Hello, people! So here is the first post of the series of posts I am planning to make for the 2017 Diverse Reads Challenge I signed up for this year :) January was the month for Folktale/Mythology, and I decided to go for the first option.
The Wrath and The Dawn, by Renée Ahdieh is a YA, re-telling of the One Thousand and One Nights tale. In some part of Arabia, a whole kingdom is terrified and outraged by their young boy-king Khalid. No one knows why, he takes a girl from the city every so often, marries her and kills her the next morning. Families are destroyed, and no explanation is given to them. One day, Shahrzad volunteers to be the next girl, but she has no intention of dying.
I had wanted to read this book for so long, mainly because I had read so many good reviews. And it didn't let me down! I really did enjoy this one :D Plus, the hard cover edition of this book is beautiful! The story is refreshing in that it's set in a location I don't read a lot about (even though I lived in Arabia for three years, I never happened to come across a book that was set there). I really liked the way the author hides from you what's happening and you have no clue until, bit by bit, small pieces of information are given to you and you start to build the puzzle. That was interesting and had me hooked!
It is a romance, and the love story is super cute, but I didn't like that it happened too fast. I hate in when people totally dislike each other and then suddenly "they see something in the other" and they're in love forever. That doesn't happen, and that's sign that the author couldn't make a smooth transition. It makes me so mad whenever I see this in books! But regardless, the rest of the love story I really did enjoy and came to ship :P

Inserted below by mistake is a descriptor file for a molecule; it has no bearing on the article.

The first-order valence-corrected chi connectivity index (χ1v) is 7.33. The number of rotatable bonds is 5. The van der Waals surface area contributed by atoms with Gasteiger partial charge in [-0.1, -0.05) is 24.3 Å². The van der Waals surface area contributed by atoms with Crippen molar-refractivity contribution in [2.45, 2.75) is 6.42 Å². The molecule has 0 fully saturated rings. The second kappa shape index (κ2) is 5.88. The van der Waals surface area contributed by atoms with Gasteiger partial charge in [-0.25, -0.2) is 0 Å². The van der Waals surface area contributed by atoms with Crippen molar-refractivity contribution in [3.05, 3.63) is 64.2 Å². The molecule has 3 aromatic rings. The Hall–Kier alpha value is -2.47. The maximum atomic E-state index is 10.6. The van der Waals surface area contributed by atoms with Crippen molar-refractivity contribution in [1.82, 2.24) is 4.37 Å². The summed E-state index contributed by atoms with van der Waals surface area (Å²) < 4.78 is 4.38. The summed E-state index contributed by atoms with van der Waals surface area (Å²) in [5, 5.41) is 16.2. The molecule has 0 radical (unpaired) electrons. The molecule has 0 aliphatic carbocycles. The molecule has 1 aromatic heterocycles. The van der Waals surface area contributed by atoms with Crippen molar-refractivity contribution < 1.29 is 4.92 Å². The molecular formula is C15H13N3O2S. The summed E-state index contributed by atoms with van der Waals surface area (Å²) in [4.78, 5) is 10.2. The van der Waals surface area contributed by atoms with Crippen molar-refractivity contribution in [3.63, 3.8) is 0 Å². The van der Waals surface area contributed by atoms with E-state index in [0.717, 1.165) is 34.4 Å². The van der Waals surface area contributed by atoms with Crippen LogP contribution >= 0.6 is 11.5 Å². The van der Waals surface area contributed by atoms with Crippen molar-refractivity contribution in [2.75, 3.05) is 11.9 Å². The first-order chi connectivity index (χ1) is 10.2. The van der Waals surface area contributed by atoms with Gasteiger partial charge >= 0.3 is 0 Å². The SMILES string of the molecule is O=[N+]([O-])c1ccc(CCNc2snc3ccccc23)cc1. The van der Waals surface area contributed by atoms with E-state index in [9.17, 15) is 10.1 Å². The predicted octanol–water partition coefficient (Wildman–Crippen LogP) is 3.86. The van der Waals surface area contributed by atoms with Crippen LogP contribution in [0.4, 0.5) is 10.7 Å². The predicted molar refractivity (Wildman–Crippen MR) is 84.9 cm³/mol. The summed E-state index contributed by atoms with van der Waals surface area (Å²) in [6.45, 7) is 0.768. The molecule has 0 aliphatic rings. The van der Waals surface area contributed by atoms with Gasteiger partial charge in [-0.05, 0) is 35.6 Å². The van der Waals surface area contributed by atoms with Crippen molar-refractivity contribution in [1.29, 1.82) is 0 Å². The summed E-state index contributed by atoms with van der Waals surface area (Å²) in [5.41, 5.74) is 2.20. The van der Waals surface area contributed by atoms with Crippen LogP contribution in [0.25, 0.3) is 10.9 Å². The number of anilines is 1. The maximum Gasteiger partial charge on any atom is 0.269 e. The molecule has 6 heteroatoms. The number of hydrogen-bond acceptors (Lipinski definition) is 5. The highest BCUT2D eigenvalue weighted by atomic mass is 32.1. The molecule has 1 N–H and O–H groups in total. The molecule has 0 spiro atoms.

About the characters, Shahrzad is the typical female protagonist of YA novels that has the role of a heroine but doesn't realise this, and just wants to achieve her initial goal. I really liked Khalid from the very beginning, and always had the feeling it will be a special character with a great potential - didn't let me down!
Another thing that I really liked about this book is that it is told in what I call "tale format", meaning that it has short sentences, with a very nice choice of words (very tale-like! :P). On the other hand, I didn't quite appreciate all the references to the idea of vengeance. I understand the author wants to make us see that's the way things rule in the world she's painted for us, but she doesn't seem to want to tell us it is wrong even though that's how things are. If in any situation revenge is stopped, it is not because the character realises it is wrong, but because a stronger emotion grows in them.
In spite of this, I found the setting she describes quite charming, authentic, and unique, which is great! It's not often that we get to read about other cultures, and I really appreciated it! Though I think I would have liked a broader explanations of the whole Calipha, Emir, etc. thing (the different levels of kings in the story). Before I read this book, I thought they didn't have anything to do with each other -some reigns are Caliphates and other Emirates, but from what I understood in this book, a Calipha has more power than and Emir. I'll have to do some research!
Overall, I had a great time reading this book, and I will definitely read the next book in the duology. I think The Wrath and the Dawn is a really good page-turner, and I totally recommend you read it if you like adventure and romance :D I give it a 4 out of 5 stars.
Have you read The Wrath and the Dawn or the next book to the duology? What did you think - worth reading? Leave me a comment!
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